Making the Leadership CI

Kathy Korevec
3 min readApr 9, 2019


Adapted from an original post available here:

Last weekend I spent a few hours with Jess Frazelle. We talked about a lot of things: product, making software, navigating big companies, journalism, and leadership.

“When the pursuit of natural harmony is a shared journey, great heights can be attained. “ — Lynn Hill

We learned that we have a lot in common when it comes to how we lead our teams and what we strive for as leaders in our organizations. We also learned that as we grow in our careers, we’re both tasked with more complex, riskier, and larger challenges. We are making decisions that have impact bigger than any scope we’ve managed before. Neither of us are one to back down from a challenge, and both of us felt the need to build a tool to help us navigate complexity when we’re in the thick of it.

So we built the Leadership CI, a tool that we intend to evolve as we grow, one that will guide us when we’re up against a challenge, and something that keeps us in check — a gift from our past selves.

We wrote it in a gist and wrote about about the why this is so important on Jess’s blog.

Why a gist? Because we can track progress over time with the diff. Sometimes weencounter new information that helps us grow and learn new things. A gist captures that journey.

The Leadership CI

Do I want to die on this hill?

  1. Pass: This is morally good and if not handled has long term consequences.
  2. Fail: This is self serving.

Am I including everyone?

  1. Pass: My ego is not driving this conversation.
  2. Fail: The people in this conversation will only tell me I’m right and not push back.

Am I hiding something?

  1. Pass: The information, though painful, is known to all.
  2. Fail: Yes.

Is there transparency here?

  1. Pass: The team agrees on context and can repeat it back to me.
  2. Fail: Hidden misalignment (test: what do we align on).

Am I being curious?

  1. Pass: I’m asking questions that make me uncomfortable, and I’m comfortable being wrong.
  2. Fail: I want my way.

Is my team afraid to tell me things?

  1. Pass: They freely and continually come to me with answers and information that they know I will not like.
  2. Fail: They go to each other or people outside the team with the information, and telling me what they think I want to hear.

Am I only communicating with the same people over and over?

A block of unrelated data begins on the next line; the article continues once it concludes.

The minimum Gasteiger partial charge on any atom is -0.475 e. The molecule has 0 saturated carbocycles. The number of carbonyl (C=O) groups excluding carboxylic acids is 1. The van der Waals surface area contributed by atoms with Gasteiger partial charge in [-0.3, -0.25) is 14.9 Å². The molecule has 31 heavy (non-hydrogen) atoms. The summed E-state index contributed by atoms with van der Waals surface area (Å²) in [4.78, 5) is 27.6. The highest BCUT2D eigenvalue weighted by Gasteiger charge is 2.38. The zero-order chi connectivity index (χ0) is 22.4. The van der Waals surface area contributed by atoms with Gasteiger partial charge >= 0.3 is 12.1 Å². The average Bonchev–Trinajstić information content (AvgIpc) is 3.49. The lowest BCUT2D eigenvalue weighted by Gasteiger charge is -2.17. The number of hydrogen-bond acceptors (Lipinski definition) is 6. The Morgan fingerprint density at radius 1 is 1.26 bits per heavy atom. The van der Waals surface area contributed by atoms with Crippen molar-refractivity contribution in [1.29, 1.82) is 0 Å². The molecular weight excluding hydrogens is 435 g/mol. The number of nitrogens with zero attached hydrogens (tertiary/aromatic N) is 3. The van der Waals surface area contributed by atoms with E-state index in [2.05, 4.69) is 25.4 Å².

1. Pass: My sphere of influence is diverse. I feel comfortable talking with anyone on the team.
  2. Fail: I continually consult the same individuals (test: do I have entourage?).

Do I feel insecure?

  1. Pass: I feel empowered and am willing to take feedback and risks regardless of the outcome as it’s good for the company and the customer.
  2. Fail: I retreat, I am not comfortable, I am not giving up the information because I am scared of what people will think.

Can my team do the job I hired them to do? Is the job they are hired to do the job that needs to be done?

  1. Pass: The team ships outcomes efficiently.
  2. Fail: The team is not empowered and often stalls (test: do I often have to intervene?).

Are you scratching an itch?

  1. Pass: This is a problem that’s bigger than myself.
  2. Fail: It may feel good to solve this problem but only for myself and temporarily.

Am I being judgmental?

  1. Pass: Do I trust my team and their decisions?
  2. Fail: Is someone speaking up and telling me that I’m being judgmental?

Am I taking risks?

  1. Pass: I feel comfortable and confident that this decision will lead to positive and fruitful outcomes.
  2. Fail: I am being a pushover, and I am compromising in the wrong ways.

Am I being manipulative?

  1. Pass: I’m being honest, real, straightforward and I’m OK with the outcome and hearing ‘no’.
  2. Fail: I’m intentionally using words that aren’t representative of what I’m trying to communicate.

Am I speaking for people or letting them speak for themselves?

  1. Pass: I am doing the minority of the speaking and people are disagreeing with my opinions.
  2. Fail: I am being quoted back to myself. I am talking the majority of the time.



Kathy Korevec

Currently working as a VP of Product at Vercel. I write a lot about Product management and building developer tools.